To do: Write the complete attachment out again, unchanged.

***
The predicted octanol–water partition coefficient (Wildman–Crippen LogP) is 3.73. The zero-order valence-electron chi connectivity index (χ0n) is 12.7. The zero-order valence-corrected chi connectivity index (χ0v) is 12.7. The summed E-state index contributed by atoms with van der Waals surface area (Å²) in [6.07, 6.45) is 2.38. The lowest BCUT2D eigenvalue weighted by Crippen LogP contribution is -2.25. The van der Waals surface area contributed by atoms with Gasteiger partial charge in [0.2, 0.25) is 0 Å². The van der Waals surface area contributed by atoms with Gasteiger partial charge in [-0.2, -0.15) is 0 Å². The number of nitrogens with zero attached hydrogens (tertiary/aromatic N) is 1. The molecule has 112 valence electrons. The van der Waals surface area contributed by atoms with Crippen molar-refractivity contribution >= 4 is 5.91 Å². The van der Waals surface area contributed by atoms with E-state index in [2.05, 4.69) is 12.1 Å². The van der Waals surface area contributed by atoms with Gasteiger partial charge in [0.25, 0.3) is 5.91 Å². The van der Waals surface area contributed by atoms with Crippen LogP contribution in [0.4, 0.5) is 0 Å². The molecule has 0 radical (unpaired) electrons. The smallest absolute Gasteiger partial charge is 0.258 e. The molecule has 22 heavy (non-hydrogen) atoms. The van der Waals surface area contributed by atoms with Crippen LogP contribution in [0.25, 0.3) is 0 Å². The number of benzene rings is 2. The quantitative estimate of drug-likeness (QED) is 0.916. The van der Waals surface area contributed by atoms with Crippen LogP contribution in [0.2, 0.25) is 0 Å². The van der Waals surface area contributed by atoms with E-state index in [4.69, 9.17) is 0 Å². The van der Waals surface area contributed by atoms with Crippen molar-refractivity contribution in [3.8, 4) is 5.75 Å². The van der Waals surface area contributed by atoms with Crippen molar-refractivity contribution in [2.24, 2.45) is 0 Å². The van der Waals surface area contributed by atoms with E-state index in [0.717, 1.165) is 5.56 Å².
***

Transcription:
The predicted octanol–water partition coefficient (Wildman–Crippen LogP) is 3.73. The zero-order valence-electron chi connectivity index (χ0n) is 12.7. The zero-order valence-corrected chi connectivity index (χ0v) is 12.7. The summed E-state index contributed by atoms with van der Waals surface area (Å²) in [6.07, 6.45) is 2.38. The lowest BCUT2D eigenvalue weighted by Crippen LogP contribution is -2.25. The van der Waals surface area contributed by atoms with Gasteiger partial charge in [0.2, 0.25) is 0 Å². The van der Waals surface area contributed by atoms with Gasteiger partial charge in [-0.2, -0.15) is 0 Å². The number of nitrogens with zero attached hydrogens (tertiary/aromatic N) is 1. The molecule has 112 valence electrons. The van der Waals surface area contributed by atoms with Crippen molar-refractivity contribution >= 4 is 5.91 Å². The van der Waals surface area contributed by atoms with E-state index in [2.05, 4.69) is 12.1 Å². The van der Waals surface area contributed by atoms with Gasteiger partial charge in [0.25, 0.3) is 5.91 Å². The van der Waals surface area contributed by atoms with Crippen LogP contribution in [0.4, 0.5) is 0 Å². The molecule has 0 radical (unpaired) electrons. The smallest absolute Gasteiger partial charge is 0.258 e. The molecule has 22 heavy (non-hydrogen) atoms. The van der Waals surface area contributed by atoms with Crippen LogP contribution in [0.25, 0.3) is 0 Å². The number of benzene rings is 2. The quantitative estimate of drug-likeness (QED) is 0.916. The van der Waals surface area contributed by atoms with Crippen LogP contribution in [0.2, 0.25) is 0 Å². The van der Waals surface area contributed by atoms with E-state index in [4.69, 9.17) is 0 Å². The van der Waals surface area contributed by atoms with Crippen molar-refractivity contribution in [3.8, 4) is 5.75 Å². The van der Waals surface area contributed by atoms with Crippen molar-refractivity contribution in [2.24, 2.45) is 0 Å². The van der Waals surface area contributed by atoms with E-state index in [0.717, 1.165) is 5.56 Å².